TL: Yeah, and that was done very deliberately, I think. As questions filtered in from our designers to the Elements team and we would talk to them about different designs, it became very apparent that every design is a very case-specific problem and needs to be solved as such. And blanket statements, and especially number crunching, it has a tendency to either pull the cynics out of the woodwork and they say, "Well, that doesn't work in this case because..." or it also has a tendency to turn some people off because it's a little too much effort or it's a little too confusing. 

And so I think the idea of The Field Guide was to provide broad ideas that can have a very specific impact. There are tips that can be implemented every day on some level in a very specific, project-specific way. But there are tips that need to be discussed first with that project in mind and ideas that need to be batted around in order to take this direction and really narrow it down to the actual change that's going to be made.

AV: And I think this is the first revision of that document that we've created and I think the great value of it is that it really makes you think during the design process what you're designing and what you're doing and how much impact that's going to have. And at least it makes you question it and start becoming more knowledgeable about it when you face a decision between, for example, a painted part versus a different process like...

TL: Like a molding color.

AV: Yeah, or a powder coating. Then you start researching about those particular processes and then you become more knowledgeable. And you might find that the process that you first wanted to achieve for a particular finish, it's more impactful on the environment than another one and you might have to switch to a different finish. 

And I think also the value of this document is that we publish it out there and we want to get feedback from the design community. It's not something that's proprietary that we want to just keep to ourselves. I think it's exactly the opposite. We want to create kind of an open source type of thinking where people participate and give us feedback and then we, as a community, create something that will help everyone become more aware of the problems and more knowledgeable.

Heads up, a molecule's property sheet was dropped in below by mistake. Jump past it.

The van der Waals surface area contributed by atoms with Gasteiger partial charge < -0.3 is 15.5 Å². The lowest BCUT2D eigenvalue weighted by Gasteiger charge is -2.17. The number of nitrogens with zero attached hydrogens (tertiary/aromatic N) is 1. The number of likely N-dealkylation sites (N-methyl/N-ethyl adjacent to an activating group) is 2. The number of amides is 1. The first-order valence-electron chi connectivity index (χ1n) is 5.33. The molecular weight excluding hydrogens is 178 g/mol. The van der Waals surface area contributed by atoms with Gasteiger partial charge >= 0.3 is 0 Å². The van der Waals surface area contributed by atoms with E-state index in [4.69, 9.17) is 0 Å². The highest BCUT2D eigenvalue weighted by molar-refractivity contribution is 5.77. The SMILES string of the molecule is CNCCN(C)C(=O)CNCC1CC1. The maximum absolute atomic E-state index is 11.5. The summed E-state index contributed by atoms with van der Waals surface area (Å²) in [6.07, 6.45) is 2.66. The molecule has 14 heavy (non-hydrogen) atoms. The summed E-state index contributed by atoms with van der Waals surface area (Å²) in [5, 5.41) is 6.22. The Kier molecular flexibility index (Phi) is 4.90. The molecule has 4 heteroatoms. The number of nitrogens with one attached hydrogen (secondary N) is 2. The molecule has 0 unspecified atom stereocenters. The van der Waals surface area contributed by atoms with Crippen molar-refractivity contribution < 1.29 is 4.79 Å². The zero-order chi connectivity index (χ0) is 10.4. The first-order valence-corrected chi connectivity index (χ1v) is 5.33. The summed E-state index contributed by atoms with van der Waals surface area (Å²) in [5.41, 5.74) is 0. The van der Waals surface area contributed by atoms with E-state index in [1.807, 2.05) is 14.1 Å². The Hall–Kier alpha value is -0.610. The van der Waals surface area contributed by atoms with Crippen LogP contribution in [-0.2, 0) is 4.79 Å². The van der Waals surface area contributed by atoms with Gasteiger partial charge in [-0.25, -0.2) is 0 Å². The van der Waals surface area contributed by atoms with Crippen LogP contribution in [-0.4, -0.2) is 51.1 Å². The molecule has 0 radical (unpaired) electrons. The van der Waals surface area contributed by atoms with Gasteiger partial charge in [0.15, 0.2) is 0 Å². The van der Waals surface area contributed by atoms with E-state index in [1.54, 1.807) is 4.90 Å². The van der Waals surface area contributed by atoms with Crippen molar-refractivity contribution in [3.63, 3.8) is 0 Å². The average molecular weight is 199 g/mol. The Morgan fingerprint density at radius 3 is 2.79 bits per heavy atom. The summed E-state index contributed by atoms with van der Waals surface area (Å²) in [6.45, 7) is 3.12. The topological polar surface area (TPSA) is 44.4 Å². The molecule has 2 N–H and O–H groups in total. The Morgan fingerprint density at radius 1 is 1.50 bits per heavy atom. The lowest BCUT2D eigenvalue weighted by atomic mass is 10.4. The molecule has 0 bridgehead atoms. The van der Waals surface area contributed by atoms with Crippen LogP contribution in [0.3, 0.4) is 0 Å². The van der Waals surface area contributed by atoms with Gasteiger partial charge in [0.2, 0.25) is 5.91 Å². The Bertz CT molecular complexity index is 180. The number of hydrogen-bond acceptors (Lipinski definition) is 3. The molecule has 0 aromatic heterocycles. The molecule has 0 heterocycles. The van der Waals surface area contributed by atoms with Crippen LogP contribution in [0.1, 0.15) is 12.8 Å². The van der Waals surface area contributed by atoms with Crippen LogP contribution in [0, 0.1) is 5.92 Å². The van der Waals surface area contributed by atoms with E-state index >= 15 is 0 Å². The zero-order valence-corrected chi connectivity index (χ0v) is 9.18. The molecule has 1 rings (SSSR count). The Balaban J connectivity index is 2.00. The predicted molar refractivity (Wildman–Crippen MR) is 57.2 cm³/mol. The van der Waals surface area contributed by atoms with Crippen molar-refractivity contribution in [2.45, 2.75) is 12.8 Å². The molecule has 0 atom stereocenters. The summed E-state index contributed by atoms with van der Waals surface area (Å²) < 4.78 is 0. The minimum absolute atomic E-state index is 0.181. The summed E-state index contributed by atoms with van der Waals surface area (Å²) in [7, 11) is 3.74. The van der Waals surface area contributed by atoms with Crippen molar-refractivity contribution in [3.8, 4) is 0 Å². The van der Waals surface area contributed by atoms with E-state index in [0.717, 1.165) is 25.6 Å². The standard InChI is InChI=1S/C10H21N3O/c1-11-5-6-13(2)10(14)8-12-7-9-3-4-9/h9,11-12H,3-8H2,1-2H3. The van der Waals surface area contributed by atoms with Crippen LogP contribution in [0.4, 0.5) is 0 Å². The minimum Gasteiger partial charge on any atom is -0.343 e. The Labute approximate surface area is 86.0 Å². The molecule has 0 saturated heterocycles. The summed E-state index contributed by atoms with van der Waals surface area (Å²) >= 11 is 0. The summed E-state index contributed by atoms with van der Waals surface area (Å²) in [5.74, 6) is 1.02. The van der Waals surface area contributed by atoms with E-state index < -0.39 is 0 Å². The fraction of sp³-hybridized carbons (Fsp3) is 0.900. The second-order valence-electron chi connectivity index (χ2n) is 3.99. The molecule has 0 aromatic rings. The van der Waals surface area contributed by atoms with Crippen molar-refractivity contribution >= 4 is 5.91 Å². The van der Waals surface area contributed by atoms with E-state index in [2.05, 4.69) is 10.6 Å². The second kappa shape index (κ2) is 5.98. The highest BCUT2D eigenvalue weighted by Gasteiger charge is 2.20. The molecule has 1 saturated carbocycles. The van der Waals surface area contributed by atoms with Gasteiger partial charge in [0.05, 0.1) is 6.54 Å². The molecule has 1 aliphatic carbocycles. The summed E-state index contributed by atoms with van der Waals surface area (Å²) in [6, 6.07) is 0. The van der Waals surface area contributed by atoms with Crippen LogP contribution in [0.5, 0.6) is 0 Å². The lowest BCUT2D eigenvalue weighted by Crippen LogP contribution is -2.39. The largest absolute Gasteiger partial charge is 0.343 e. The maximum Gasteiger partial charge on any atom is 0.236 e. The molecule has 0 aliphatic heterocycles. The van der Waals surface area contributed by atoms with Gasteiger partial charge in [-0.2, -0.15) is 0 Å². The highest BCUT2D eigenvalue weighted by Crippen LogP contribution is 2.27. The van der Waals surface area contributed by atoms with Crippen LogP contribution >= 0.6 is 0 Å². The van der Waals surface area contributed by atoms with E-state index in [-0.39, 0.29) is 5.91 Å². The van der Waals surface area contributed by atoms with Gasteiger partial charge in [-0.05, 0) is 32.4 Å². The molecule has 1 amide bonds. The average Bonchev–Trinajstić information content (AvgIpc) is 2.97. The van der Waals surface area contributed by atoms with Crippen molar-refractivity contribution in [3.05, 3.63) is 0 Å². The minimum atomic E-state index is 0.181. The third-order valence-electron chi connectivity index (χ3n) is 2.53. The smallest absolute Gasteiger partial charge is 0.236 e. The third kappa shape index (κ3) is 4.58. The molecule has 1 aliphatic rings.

JB: You spoke earlier about how you're seeing sustainability being integrated at kind of different levels within different projects, some more so than others. Are there any examples of projects you've worked on in which sustainability was a very high priority and it really shows it in either the actual final product or its final use and purpose?

TL: Sure, yeah. I think maybe one good example of that is the HP Slimline PCs. One of HP's really large goals in creating the Slimline PC was to reduce the amount of raw materials that they were trying to use. I think they looked at the technology and said, "Well, there's no reason that these PCs need to be so big and so wasteful."

And so they came to us and asked us to help them design and engineer a much, much smaller footprint PC. It resulted in shipping savings and raw material savings like metals and plastics that they use. We also tried to help reduce wasteful processes like painting, so we've tried to pull all the paint out and make it as modular as possible. 

That was an example, I think, of a project where sustainability was a very high priority. We work in an industry that I think is very difficult to, probably with our current client set, to create truly sustainable designs. 

And I guess that there's a caveat with that which is generally, we talked about here in the Elements group, that designs are never sustainable, whole systems are sustainable.  And so if we only treat the design as sort of a closed part of the system, then we'll never be able to make it as good as it is.  So we try to look at factors like will the design at its end of life, encourage people to recycle it because it's easy to take part and because it's obvious that these are recyclable parts.